Publication: Monitor Volume: 1 Issue: 133

As announced on November 12, nine deputies of the "Kurultai" Tatar faction in the Crimean parliament have ended a ten-day hunger strike for medical reasons. The protesters helped win a significant concession when a delegation of Crimea’s parliament agreed in principle with their counterparts in Kiev to change Crimea’s constitution, to give the Tatar language official status (equal to Russian and Ukrainian.) (17) Earlier, the Russian-dominated Crimean legislature agreed to the Tatars’ demand for a fixed proportion of seats in the 98-member body. However Kurultai faction chairman Lenur Arifov expressed to Ukrainian media his doubts about the significance of that concession because it did not guarantee Crimean Tatar representation where it counts in executive bodies of state power. (18) Some 200,000 Crimean Tatars live in their ancestral homeland, but resettlement from their former places of deportation in Central Asia has been painstakingly slow and complicated. So-called tent cities have been a common site since the Tatars began returning to Crimea in the Gorbachev era. Gang violence lately has added to their woes. Four Crimean Tatars were killed this summer in one such episode and more acts appear to be on the horizon. (19)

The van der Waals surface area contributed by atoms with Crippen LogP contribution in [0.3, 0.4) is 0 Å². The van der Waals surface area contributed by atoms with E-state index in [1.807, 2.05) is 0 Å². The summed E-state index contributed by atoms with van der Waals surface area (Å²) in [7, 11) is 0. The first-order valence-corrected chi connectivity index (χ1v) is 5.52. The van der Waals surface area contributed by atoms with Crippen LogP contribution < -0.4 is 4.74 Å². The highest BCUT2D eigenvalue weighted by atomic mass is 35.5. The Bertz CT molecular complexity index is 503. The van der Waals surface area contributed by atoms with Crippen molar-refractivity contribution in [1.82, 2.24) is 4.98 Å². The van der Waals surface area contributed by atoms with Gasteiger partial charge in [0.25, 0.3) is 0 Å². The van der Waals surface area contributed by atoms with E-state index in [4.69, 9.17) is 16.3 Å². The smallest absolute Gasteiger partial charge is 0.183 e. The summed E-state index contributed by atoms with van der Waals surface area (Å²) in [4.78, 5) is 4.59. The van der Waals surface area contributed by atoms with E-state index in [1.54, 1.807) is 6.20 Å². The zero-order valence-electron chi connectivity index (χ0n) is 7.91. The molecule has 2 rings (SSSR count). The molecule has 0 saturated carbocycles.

Doubts Plague Success of By-Elections.